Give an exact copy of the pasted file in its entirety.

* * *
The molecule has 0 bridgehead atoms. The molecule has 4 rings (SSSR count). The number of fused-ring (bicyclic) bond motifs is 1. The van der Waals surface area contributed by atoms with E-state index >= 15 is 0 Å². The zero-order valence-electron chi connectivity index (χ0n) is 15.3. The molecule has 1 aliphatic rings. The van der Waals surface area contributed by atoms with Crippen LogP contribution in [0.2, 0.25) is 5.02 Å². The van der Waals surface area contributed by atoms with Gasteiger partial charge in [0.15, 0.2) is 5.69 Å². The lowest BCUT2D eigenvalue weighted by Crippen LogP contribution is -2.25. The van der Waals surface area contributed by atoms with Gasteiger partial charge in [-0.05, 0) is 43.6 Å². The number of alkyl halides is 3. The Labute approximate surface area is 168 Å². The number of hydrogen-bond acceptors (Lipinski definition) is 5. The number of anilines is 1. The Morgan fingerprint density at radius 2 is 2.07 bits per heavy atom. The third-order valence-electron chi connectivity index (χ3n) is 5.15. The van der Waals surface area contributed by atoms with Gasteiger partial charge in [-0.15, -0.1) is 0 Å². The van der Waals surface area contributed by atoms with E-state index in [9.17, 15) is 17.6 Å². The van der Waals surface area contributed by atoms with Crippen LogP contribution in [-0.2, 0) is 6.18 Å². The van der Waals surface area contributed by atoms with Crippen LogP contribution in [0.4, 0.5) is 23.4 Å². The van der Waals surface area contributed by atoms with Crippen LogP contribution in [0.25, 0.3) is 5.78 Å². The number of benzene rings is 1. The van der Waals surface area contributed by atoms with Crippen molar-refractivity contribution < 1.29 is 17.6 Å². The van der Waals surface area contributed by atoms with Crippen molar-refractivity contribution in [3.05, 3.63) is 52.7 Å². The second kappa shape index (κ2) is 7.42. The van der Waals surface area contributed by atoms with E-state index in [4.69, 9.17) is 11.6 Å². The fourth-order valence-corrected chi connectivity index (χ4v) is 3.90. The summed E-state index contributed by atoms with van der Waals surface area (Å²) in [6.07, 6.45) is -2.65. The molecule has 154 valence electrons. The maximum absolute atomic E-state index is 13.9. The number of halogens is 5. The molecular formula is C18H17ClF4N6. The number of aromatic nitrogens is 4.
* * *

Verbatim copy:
The molecule has 0 bridgehead atoms. The molecule has 4 rings (SSSR count). The number of fused-ring (bicyclic) bond motifs is 1. The van der Waals surface area contributed by atoms with E-state index >= 15 is 0 Å². The zero-order valence-electron chi connectivity index (χ0n) is 15.3. The molecule has 1 aliphatic rings. The van der Waals surface area contributed by atoms with Crippen LogP contribution in [0.2, 0.25) is 5.02 Å². The van der Waals surface area contributed by atoms with Gasteiger partial charge in [0.15, 0.2) is 5.69 Å². The lowest BCUT2D eigenvalue weighted by Crippen LogP contribution is -2.25. The van der Waals surface area contributed by atoms with Gasteiger partial charge in [-0.05, 0) is 43.6 Å². The number of alkyl halides is 3. The Labute approximate surface area is 168 Å². The number of hydrogen-bond acceptors (Lipinski definition) is 5. The number of anilines is 1. The Morgan fingerprint density at radius 2 is 2.07 bits per heavy atom. The third-order valence-electron chi connectivity index (χ3n) is 5.15. The van der Waals surface area contributed by atoms with Gasteiger partial charge in [-0.15, -0.1) is 0 Å². The van der Waals surface area contributed by atoms with E-state index in [9.17, 15) is 17.6 Å². The van der Waals surface area contributed by atoms with Crippen LogP contribution in [-0.2, 0) is 6.18 Å². The van der Waals surface area contributed by atoms with Crippen LogP contribution in [0.4, 0.5) is 23.4 Å². The van der Waals surface area contributed by atoms with Crippen LogP contribution in [0.25, 0.3) is 5.78 Å². The number of benzene rings is 1. The van der Waals surface area contributed by atoms with Crippen molar-refractivity contribution < 1.29 is 17.6 Å². The van der Waals surface area contributed by atoms with Crippen molar-refractivity contribution in [3.05, 3.63) is 52.7 Å². The second kappa shape index (κ2) is 7.42. The van der Waals surface area contributed by atoms with E-state index in [4.69, 9.17) is 11.6 Å². The fourth-order valence-corrected chi connectivity index (χ4v) is 3.90. The summed E-state index contributed by atoms with van der Waals surface area (Å²) in [6.07, 6.45) is -2.65. The molecule has 154 valence electrons. The maximum absolute atomic E-state index is 13.9. The number of halogens is 5. The molecular formula is C18H17ClF4N6. The number of aromatic nitrogens is 4.